The Ingalls Building was built in 1903 in Cincinnati, Ohio. It is the world’s first reinforced concrete skyscraper. The 16-story building was designed by the Cincinnati architectural firm Elzner & Anderson and was named after the primary financial investor, Melville E. Ingalls.
The Ingalls is a massive structure, consisting of solid columns and foundations bolstered with Ransome’s patented square torsion steel bars. From 1902 to 1903 the Ingalls Building, in step with the American Portland Cement Manufacturers Association, accounted for regarding half simple fraction of all cement employed in the US.
Still in use these days, the building was selected a National Historic Civil Engineering Landmark in 1974 by the American Society of Civil Engineers. In 1975, it was supplemental to the National Register of Historic Places.
Before the first concrete bucket was poured, a big battle took place just to get the necessary permits to build the structure. Melville E. Ingalls, president of the Big Four Railroad and the building’s namesake, and Anderson battled with the Cincinnati Construction Department for two years before convincing them of the building’s stability and durability. Skepticism was high because the maximum existing height for a concrete building was only six stories.
Legend has it that people were so sure the building would collapse that a local reporter once stood outside the building all night, waiting for it to collapse.
Why Reinforced Concrete?
Anderson chose concrete because it was fireproof and because it would have been cheaper to build a structure of this size. Henry N. Hooper of The Ferro-Concrete Construction Company in Cincinnati was the concrete contractor chosen to realize Anderson’s vision. Hooper employed methods perfected and patented by Ernest L. Ransome, the man who designed and built the world’s first reinforced concrete bridge, Alvord Lake Bridge, in San Francisco’s Golden Gate Park in 1889.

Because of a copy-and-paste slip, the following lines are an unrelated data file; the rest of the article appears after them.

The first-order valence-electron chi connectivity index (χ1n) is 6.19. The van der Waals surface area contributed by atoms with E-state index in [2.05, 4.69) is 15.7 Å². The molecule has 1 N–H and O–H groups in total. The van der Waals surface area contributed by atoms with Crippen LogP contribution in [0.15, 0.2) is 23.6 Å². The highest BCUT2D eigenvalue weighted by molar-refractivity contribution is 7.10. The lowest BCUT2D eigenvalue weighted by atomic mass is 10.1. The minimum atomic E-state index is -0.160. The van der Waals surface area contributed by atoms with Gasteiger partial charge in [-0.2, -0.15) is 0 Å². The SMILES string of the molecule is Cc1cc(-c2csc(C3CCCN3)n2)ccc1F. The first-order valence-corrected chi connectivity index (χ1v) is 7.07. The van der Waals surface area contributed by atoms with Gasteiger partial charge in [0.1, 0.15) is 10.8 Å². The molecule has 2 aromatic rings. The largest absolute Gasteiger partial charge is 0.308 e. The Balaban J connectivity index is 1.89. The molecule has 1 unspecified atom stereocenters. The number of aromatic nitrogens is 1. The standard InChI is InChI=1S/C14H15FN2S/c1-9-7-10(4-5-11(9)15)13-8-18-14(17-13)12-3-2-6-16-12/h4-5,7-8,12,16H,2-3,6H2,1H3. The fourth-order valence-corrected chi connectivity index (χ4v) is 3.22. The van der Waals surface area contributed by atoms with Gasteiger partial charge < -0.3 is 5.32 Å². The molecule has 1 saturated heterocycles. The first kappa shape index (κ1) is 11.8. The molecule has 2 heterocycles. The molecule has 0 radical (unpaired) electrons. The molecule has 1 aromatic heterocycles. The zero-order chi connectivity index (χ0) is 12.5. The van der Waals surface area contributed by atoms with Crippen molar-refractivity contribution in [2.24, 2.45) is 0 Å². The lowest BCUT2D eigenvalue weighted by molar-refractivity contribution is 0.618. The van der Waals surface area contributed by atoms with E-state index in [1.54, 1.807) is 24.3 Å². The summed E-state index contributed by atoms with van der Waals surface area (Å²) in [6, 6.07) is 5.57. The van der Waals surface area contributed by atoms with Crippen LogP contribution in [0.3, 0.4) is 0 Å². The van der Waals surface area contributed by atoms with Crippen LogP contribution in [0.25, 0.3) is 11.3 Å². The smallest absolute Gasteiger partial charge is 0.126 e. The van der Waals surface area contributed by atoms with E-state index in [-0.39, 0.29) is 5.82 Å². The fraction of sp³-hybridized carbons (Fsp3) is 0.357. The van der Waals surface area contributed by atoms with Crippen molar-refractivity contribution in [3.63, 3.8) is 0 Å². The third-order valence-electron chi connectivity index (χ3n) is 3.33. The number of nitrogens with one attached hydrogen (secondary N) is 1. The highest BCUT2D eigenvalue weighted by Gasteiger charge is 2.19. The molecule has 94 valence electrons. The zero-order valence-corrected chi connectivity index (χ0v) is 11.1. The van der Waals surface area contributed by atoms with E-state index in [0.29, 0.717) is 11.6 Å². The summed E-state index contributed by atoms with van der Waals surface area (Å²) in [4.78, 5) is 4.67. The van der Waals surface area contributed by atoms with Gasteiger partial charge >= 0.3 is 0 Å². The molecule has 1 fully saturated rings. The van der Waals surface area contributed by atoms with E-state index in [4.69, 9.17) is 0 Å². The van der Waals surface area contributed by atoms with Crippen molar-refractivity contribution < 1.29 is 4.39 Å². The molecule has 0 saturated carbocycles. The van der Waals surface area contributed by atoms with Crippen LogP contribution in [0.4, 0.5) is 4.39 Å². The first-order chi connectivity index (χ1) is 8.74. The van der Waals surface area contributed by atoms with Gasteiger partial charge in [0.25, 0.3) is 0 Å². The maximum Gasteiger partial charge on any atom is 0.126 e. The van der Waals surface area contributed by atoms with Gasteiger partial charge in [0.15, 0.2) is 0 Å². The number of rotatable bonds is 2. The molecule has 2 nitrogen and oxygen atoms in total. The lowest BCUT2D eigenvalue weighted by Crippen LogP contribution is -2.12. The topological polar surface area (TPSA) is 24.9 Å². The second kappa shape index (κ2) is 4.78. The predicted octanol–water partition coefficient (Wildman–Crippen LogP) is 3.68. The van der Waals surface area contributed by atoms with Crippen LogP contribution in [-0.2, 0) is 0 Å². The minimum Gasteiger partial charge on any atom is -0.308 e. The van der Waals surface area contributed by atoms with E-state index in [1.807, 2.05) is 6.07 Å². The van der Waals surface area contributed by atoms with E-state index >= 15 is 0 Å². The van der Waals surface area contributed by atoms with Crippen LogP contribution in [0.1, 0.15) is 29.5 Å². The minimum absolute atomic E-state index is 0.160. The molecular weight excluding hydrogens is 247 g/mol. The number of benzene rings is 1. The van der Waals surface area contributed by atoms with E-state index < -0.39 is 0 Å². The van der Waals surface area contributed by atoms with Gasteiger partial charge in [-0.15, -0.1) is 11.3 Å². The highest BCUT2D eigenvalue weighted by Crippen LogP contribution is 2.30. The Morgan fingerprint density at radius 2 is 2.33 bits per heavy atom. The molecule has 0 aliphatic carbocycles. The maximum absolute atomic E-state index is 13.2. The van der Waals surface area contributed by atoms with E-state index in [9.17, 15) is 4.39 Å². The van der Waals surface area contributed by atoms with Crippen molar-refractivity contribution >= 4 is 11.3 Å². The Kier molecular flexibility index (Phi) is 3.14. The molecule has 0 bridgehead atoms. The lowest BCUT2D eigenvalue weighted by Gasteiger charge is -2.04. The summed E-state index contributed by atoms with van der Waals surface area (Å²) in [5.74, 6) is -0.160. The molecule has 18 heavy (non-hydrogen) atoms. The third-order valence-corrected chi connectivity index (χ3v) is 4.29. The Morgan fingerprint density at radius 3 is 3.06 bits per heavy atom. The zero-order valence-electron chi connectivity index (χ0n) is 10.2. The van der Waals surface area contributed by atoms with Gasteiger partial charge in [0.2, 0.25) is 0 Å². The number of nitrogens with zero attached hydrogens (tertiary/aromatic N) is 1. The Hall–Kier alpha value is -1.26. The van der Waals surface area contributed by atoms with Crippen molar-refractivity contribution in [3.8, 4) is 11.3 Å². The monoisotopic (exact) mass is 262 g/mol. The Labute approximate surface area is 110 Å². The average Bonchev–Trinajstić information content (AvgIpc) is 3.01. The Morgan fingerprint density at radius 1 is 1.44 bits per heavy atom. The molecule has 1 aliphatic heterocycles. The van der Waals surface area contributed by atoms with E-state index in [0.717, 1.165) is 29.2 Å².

The amount of concrete produced during construction—100 cubic yards (76 m³) in each ten-hour shift—was limited by how quickly builders could place it. An extra moist mixture was used to ensure full contact with the reinforcements and uniform density in the columns. The Ingalls was completed in just eight months and has been in constant use ever since. It remained the tallest reinforced concrete building in the world until 1923, when the 281-foot tall Medical Arts Building in Dallas, Texas was built.
The Invention of Reinforced Concrete
The development of Reinforced concrete began with French gardener Joseph Monier’s 1867 patent for large concrete flowerpots reinforced with a wire cage. French builder François Hennebique applied Monier’s ideas to floors, using iron rods to reinforce concrete beams and floors; Hennebique was the first to realize that the rods had to be folded up to take negative moment near the supports. In 1892 he closed his construction business and became a consulting engineer, building many structures with concrete frames consisting of columns, beams, and slabs.
In the United States, Ernest Ransome patented the use of twisted steel bars for concrete reinforcement following the steel frame paradigm, in 1884. His pioneering efforts helped establish the viability of concrete for large, buildings on multiple levels.